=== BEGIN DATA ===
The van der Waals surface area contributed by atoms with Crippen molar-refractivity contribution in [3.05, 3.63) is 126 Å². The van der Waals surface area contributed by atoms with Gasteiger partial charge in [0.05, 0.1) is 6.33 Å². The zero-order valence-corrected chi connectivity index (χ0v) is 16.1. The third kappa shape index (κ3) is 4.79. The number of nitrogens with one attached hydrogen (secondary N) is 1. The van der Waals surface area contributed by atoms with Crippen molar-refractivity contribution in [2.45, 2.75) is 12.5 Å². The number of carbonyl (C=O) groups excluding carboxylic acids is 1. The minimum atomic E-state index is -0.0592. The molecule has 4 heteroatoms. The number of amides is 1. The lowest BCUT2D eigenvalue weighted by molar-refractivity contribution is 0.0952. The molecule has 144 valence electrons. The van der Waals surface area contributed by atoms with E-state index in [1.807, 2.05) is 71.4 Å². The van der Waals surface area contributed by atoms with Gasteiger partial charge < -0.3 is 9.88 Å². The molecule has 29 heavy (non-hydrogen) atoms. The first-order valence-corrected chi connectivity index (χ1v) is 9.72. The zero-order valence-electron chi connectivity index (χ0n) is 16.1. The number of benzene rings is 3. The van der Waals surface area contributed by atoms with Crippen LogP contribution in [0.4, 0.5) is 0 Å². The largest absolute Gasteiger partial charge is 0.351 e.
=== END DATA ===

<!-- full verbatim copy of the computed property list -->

The van der Waals surface area contributed by atoms with Crippen molar-refractivity contribution in [3.05, 3.63) is 126 Å². The van der Waals surface area contributed by atoms with Gasteiger partial charge in [0.05, 0.1) is 6.33 Å². The zero-order valence-corrected chi connectivity index (χ0v) is 16.1. The third kappa shape index (κ3) is 4.79. The number of nitrogens with one attached hydrogen (secondary N) is 1. The van der Waals surface area contributed by atoms with Crippen molar-refractivity contribution in [2.45, 2.75) is 12.5 Å². The number of carbonyl (C=O) groups excluding carboxylic acids is 1. The minimum atomic E-state index is -0.0592. The molecule has 4 heteroatoms. The number of amides is 1. The lowest BCUT2D eigenvalue weighted by molar-refractivity contribution is 0.0952. The molecule has 144 valence electrons. The van der Waals surface area contributed by atoms with E-state index in [1.807, 2.05) is 71.4 Å². The van der Waals surface area contributed by atoms with Gasteiger partial charge < -0.3 is 9.88 Å². The molecule has 29 heavy (non-hydrogen) atoms. The first-order valence-corrected chi connectivity index (χ1v) is 9.72. The zero-order valence-electron chi connectivity index (χ0n) is 16.1. The number of benzene rings is 3. The van der Waals surface area contributed by atoms with Crippen LogP contribution in [0.4, 0.5) is 0 Å². The largest absolute Gasteiger partial charge is 0.351 e.